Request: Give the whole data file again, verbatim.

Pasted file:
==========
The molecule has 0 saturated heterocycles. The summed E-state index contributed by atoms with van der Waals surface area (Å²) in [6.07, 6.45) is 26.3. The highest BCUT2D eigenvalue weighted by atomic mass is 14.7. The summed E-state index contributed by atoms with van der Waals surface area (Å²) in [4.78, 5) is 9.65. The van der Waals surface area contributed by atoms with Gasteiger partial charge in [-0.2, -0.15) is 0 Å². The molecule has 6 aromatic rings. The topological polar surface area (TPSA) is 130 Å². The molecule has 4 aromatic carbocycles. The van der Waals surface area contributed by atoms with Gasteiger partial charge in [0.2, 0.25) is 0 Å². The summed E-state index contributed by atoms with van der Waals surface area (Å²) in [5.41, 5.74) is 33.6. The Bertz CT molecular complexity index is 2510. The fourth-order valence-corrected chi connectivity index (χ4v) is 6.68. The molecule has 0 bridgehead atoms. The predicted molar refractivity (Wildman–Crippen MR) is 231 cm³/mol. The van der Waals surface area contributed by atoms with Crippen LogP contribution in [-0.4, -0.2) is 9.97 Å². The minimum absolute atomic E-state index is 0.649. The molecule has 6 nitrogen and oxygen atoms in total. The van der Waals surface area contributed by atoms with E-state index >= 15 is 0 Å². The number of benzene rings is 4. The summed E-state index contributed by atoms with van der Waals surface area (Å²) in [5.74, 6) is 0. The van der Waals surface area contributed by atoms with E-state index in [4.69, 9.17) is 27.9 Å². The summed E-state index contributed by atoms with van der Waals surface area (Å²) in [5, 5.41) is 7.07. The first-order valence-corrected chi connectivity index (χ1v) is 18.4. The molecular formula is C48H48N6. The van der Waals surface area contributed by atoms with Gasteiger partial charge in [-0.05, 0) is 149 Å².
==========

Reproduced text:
The molecule has 0 saturated heterocycles. The summed E-state index contributed by atoms with van der Waals surface area (Å²) in [6.07, 6.45) is 26.3. The highest BCUT2D eigenvalue weighted by atomic mass is 14.7. The summed E-state index contributed by atoms with van der Waals surface area (Å²) in [4.78, 5) is 9.65. The van der Waals surface area contributed by atoms with Gasteiger partial charge in [-0.2, -0.15) is 0 Å². The molecule has 6 aromatic rings. The topological polar surface area (TPSA) is 130 Å². The molecule has 4 aromatic carbocycles. The van der Waals surface area contributed by atoms with Gasteiger partial charge in [0.2, 0.25) is 0 Å². The summed E-state index contributed by atoms with van der Waals surface area (Å²) in [5.41, 5.74) is 33.6. The Bertz CT molecular complexity index is 2510. The fourth-order valence-corrected chi connectivity index (χ4v) is 6.68. The molecule has 0 bridgehead atoms. The predicted molar refractivity (Wildman–Crippen MR) is 231 cm³/mol. The van der Waals surface area contributed by atoms with Crippen LogP contribution in [-0.4, -0.2) is 9.97 Å². The minimum absolute atomic E-state index is 0.649. The molecule has 6 nitrogen and oxygen atoms in total. The van der Waals surface area contributed by atoms with E-state index >= 15 is 0 Å². The number of benzene rings is 4. The summed E-state index contributed by atoms with van der Waals surface area (Å²) in [5.74, 6) is 0. The van der Waals surface area contributed by atoms with E-state index in [4.69, 9.17) is 27.9 Å². The summed E-state index contributed by atoms with van der Waals surface area (Å²) in [5, 5.41) is 7.07. The first-order valence-corrected chi connectivity index (χ1v) is 18.4. The molecular formula is C48H48N6. The van der Waals surface area contributed by atoms with Gasteiger partial charge in [-0.05, 0) is 149 Å².